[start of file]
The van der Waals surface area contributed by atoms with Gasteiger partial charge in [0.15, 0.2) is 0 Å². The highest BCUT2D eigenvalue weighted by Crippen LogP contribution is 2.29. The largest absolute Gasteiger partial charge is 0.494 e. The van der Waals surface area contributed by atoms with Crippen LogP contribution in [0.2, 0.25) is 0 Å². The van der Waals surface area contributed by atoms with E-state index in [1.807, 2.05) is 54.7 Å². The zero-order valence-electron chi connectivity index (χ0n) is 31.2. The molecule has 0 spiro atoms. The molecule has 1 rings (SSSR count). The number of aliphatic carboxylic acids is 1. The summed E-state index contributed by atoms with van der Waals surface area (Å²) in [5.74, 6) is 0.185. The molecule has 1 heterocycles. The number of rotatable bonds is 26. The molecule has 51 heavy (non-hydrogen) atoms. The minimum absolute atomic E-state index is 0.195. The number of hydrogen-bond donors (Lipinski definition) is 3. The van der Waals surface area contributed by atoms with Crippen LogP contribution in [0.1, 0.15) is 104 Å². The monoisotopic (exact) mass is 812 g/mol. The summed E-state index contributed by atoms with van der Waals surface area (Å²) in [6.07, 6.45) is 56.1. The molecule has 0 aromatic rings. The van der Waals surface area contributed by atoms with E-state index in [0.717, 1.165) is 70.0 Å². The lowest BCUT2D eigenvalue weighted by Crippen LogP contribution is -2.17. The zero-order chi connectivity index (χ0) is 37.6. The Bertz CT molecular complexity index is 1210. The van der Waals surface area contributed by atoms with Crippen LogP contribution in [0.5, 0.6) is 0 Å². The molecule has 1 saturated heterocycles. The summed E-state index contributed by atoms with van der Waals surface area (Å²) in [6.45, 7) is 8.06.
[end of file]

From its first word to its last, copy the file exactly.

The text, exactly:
The van der Waals surface area contributed by atoms with Gasteiger partial charge in [0.15, 0.2) is 0 Å². The highest BCUT2D eigenvalue weighted by Crippen LogP contribution is 2.29. The largest absolute Gasteiger partial charge is 0.494 e. The van der Waals surface area contributed by atoms with Crippen LogP contribution in [0.2, 0.25) is 0 Å². The van der Waals surface area contributed by atoms with E-state index in [1.807, 2.05) is 54.7 Å². The zero-order valence-electron chi connectivity index (χ0n) is 31.2. The molecule has 0 spiro atoms. The molecule has 1 rings (SSSR count). The number of aliphatic carboxylic acids is 1. The summed E-state index contributed by atoms with van der Waals surface area (Å²) in [5.74, 6) is 0.185. The molecule has 1 heterocycles. The number of rotatable bonds is 26. The molecule has 51 heavy (non-hydrogen) atoms. The minimum absolute atomic E-state index is 0.195. The number of hydrogen-bond donors (Lipinski definition) is 3. The van der Waals surface area contributed by atoms with Crippen LogP contribution in [0.1, 0.15) is 104 Å². The monoisotopic (exact) mass is 812 g/mol. The summed E-state index contributed by atoms with van der Waals surface area (Å²) in [6.07, 6.45) is 56.1. The molecule has 0 aromatic rings. The van der Waals surface area contributed by atoms with E-state index in [0.717, 1.165) is 70.0 Å². The lowest BCUT2D eigenvalue weighted by Crippen LogP contribution is -2.17. The zero-order chi connectivity index (χ0) is 37.6. The Bertz CT molecular complexity index is 1210. The van der Waals surface area contributed by atoms with Crippen LogP contribution in [0.5, 0.6) is 0 Å². The molecule has 1 saturated heterocycles. The summed E-state index contributed by atoms with van der Waals surface area (Å²) in [6.45, 7) is 8.06.